Both starch (a typical microalgal carbohydrate) and triacylglycerol (TAG, a typical microalgal lipid) can serve as a raw material for the sustainable production of commodities such as food, feed, chemicals, materials and biofuels. Under ‘stress’ conditions, caused by depletion of nutrients such as nitrogen, microalgae accumulate starch and TAG in high concentrations. However, both compounds are often produced at imultaneously. In order to increase the specific product yields, it would be preferable to produce only lipids or only starch.
In this project, Algal Genetic Switches Which Induce Triglycerides and/or Carbohydrates production for Human nutrition, we are identifying the molecular pathways and genetic ‘switches’ in algal metabolism that determines whether and when starch or TAG are produced. With the insights obtained and by using both metabolic engineering approaches and cultivation optimisation, we aim to accurately control the production and interconversion of starch and TAG.
Three types of microalgal strains are being studied in this project: a starch producer (Chlamydomonas reinhardtii), a TAG producer (Nannochloropsis sp.) and two hybrid strains (Neochloris oleoabundans and Scenedesmus obliquus) that accumulate both compounds. These species are cultivated in controlled photobioreactors under TAG and starch accumulation inducing growth conditions. A combination of metabolic modeling and transcriptomics is used to obtain insight in the interaction of the starch and lipid metabolic pathways in these microalgal strains. Metabolic engineering will be applied in these microalgae for over-expression, knockdown or knockout of identified key genes and regulators of lipid and starch accumulation and conversion.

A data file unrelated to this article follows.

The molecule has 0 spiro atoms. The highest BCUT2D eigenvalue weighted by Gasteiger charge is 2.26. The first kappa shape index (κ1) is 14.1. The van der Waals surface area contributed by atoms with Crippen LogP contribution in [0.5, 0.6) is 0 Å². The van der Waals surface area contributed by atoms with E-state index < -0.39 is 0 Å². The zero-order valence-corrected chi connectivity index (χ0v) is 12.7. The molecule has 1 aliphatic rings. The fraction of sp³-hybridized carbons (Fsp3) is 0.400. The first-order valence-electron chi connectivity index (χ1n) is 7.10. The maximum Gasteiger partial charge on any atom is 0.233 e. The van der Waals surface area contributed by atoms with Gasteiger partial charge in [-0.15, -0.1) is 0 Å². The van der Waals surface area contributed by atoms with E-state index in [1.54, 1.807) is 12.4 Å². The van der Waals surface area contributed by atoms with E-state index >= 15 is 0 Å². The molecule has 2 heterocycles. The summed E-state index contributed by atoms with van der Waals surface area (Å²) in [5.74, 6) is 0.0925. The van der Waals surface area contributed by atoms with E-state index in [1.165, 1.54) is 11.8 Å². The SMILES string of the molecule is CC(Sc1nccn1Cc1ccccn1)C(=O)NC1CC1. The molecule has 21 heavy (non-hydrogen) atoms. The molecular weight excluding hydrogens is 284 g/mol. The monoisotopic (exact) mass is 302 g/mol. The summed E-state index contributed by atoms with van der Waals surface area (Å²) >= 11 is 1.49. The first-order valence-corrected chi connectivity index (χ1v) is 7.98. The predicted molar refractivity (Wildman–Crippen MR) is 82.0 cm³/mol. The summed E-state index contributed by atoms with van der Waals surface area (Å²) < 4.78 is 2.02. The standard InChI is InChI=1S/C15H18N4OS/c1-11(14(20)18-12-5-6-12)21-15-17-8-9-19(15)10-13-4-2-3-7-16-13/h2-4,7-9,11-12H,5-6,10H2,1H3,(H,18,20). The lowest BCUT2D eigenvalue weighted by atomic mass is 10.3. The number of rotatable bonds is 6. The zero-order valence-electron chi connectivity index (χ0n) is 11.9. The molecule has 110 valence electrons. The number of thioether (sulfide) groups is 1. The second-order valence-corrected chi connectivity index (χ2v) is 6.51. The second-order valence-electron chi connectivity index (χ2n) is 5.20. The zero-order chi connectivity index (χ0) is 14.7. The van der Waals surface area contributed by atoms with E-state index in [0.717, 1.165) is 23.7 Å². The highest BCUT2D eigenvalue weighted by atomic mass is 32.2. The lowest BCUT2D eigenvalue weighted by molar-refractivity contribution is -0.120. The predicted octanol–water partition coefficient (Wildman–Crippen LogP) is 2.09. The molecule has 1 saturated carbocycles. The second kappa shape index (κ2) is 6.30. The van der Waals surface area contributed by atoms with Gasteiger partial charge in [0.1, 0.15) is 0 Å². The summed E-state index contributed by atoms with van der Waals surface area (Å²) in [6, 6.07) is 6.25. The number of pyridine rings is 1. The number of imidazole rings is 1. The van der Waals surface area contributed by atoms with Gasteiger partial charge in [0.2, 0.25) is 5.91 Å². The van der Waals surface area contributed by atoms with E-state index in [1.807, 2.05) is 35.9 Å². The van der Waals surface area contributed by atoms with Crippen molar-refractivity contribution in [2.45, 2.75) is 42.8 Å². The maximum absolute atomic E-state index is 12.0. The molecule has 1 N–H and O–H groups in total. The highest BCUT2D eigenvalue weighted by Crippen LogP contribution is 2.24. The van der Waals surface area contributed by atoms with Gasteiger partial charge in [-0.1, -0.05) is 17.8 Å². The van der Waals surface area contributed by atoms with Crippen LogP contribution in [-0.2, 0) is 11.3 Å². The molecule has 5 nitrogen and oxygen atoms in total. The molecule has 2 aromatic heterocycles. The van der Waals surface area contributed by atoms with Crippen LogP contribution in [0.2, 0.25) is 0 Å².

Creating metabolic and genetic insights
We cultivate microalgae under controlled laboratory conditions. Under these conditions, we induce starch and TAG accumulation and measure production and consumption rates of all important metabolites, substrates and products. We develop metabolic models and measure gene expression, to evaluate the effect of cultivation conditions on the algal metabolism.
We create mutant or engineered strains, to obtain insight in the starch and TAG pathways and ultimately, to control the accumulation of these compounds.
We are testing various cultivation strategies under simulated outdoor conditions, that could be used to enhanced the production of starch and/or TAG.